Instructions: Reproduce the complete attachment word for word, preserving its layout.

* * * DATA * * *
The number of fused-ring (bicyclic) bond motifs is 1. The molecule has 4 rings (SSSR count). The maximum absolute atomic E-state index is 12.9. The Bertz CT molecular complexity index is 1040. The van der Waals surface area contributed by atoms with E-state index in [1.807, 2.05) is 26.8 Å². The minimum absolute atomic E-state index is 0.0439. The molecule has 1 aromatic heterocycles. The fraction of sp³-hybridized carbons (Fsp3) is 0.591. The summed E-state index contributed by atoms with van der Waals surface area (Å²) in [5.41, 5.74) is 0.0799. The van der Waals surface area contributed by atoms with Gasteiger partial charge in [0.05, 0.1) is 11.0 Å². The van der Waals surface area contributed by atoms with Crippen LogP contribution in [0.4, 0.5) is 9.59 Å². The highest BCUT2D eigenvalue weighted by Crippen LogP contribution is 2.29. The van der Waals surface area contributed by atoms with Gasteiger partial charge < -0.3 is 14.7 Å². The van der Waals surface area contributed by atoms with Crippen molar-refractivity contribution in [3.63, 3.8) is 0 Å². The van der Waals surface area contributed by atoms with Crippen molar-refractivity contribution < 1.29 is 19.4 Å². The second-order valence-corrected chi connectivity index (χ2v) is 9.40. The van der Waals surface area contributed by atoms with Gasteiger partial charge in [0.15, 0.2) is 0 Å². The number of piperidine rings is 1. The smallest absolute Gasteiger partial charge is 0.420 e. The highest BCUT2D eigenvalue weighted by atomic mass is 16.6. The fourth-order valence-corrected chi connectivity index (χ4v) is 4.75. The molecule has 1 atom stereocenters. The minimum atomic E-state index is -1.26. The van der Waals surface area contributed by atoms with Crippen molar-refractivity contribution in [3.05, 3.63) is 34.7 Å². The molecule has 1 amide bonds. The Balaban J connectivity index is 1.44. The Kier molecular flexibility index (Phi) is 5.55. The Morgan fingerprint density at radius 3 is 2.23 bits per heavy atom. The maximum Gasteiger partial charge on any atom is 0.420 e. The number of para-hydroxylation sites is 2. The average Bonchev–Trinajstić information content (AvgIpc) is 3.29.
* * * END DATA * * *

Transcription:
The number of fused-ring (bicyclic) bond motifs is 1. The molecule has 4 rings (SSSR count). The maximum absolute atomic E-state index is 12.9. The Bertz CT molecular complexity index is 1040. The van der Waals surface area contributed by atoms with E-state index in [1.807, 2.05) is 26.8 Å². The minimum absolute atomic E-state index is 0.0439. The molecule has 1 aromatic heterocycles. The fraction of sp³-hybridized carbons (Fsp3) is 0.591. The summed E-state index contributed by atoms with van der Waals surface area (Å²) in [5.41, 5.74) is 0.0799. The van der Waals surface area contributed by atoms with Gasteiger partial charge in [0.05, 0.1) is 11.0 Å². The van der Waals surface area contributed by atoms with Crippen LogP contribution in [0.4, 0.5) is 9.59 Å². The highest BCUT2D eigenvalue weighted by Crippen LogP contribution is 2.29. The van der Waals surface area contributed by atoms with Gasteiger partial charge < -0.3 is 14.7 Å². The van der Waals surface area contributed by atoms with Crippen molar-refractivity contribution in [3.63, 3.8) is 0 Å². The van der Waals surface area contributed by atoms with Crippen molar-refractivity contribution < 1.29 is 19.4 Å². The second-order valence-corrected chi connectivity index (χ2v) is 9.40. The van der Waals surface area contributed by atoms with Gasteiger partial charge in [0.15, 0.2) is 0 Å². The number of piperidine rings is 1. The smallest absolute Gasteiger partial charge is 0.420 e. The highest BCUT2D eigenvalue weighted by atomic mass is 16.6. The fourth-order valence-corrected chi connectivity index (χ4v) is 4.75. The molecule has 1 atom stereocenters. The minimum atomic E-state index is -1.26. The van der Waals surface area contributed by atoms with Crippen molar-refractivity contribution in [3.05, 3.63) is 34.7 Å². The molecule has 1 amide bonds. The Balaban J connectivity index is 1.44. The Kier molecular flexibility index (Phi) is 5.55. The Morgan fingerprint density at radius 3 is 2.23 bits per heavy atom. The maximum Gasteiger partial charge on any atom is 0.420 e. The number of para-hydroxylation sites is 2. The average Bonchev–Trinajstić information content (AvgIpc) is 3.29.